Be – Do – Have

Raise your hand if you typically introduce yourself as what you do or your role in your family? Hi! I’m so-and-so, and I do such-and-such. I work in a corporate office. I teach 1st grade. I’m a stay-at-home mom. (And I have to say that I am so grateful that I got to stay at home with my child until she started preschool. There is no amount of money that could have been more rewarding and fulfilling. I’ll also say that if you are/have been a working mom and like it, I have no stones to throw.) But, are you really what you do? Your job or career is an important part of you and certainly adds value and meaning to your life. It is not who you are.

For some reason, we (I) feel that what we have and what we do make us more important (or if you’re embarrassed to tell what you do, less important). If we have the beautiful house, fancy car, nice clothes, the attractive spouse, the perfectly-behaved-and-performing children, the elite job, that somehow that makes us more valuable in the world. When we think this way, we are really thinking backwards. It goes something like this: If I have the aforementioned things/people/job, then I can do ___________ (what my family needs, what my boss wants, etc.) and then I will be __________ (important, valued, generous, caring, kind, happy, determined, etc.).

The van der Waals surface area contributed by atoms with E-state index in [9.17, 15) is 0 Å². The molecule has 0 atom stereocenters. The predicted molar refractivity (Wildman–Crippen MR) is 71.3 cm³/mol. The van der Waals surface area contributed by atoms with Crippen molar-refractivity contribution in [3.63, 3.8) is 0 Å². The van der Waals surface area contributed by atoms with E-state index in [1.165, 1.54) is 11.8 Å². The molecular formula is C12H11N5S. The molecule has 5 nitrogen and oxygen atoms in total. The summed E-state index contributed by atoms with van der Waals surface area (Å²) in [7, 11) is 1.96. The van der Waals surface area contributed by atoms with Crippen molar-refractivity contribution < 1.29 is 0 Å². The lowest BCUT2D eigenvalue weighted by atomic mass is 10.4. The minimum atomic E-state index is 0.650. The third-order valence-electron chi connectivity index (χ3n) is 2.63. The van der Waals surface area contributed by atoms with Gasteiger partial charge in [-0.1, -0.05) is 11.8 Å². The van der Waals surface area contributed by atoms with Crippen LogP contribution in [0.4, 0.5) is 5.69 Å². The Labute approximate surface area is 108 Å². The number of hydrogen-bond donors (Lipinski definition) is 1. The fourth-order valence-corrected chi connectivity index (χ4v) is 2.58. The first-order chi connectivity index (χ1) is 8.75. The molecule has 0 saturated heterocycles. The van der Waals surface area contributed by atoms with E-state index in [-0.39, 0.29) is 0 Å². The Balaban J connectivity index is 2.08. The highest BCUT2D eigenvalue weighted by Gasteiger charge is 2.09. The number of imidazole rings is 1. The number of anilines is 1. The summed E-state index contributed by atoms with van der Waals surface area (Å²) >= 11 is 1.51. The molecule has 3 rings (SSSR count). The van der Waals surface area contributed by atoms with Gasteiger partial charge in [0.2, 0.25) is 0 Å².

I struggled with this for years. I knew what kind of person I wanted to be, but kept getting caught in the cycle of have-do-be, essentially hiding who I really was. I have found the opposite works more efficiently and effectively. What positive characteristics do you know are hiding beneath the surface because you keep thinking you must live up to an expectation? Has someone told you that you “always” are a certain way? Do you believe their predictions, telling yourself that you cannot change unless you have money/education/career, cannot do what they said you couldn’t, and then be what they said you would never be? It’s time to name those characteristics that you know are at your core, and be those characteristics. Then you can do the things that need to be done, in order to  have the things you need (and maybe some things you want).

This is how I phrase it: “Hi. My name is Vicky. I am the possibility of fun, freedom, and generosity. I work as a counselor.” When I am being those characteristics, it creates an opening for others to feel fun, free, and generous, allowing me to do what needs to be done, and have the things I want out of life (satisfaction of great career, etc.). I’m not claiming to be perfect at this just yet, (See a previous post about perfection.) but when I seriously make the effort, good things happen. It’s a process to make progress, not perfection.

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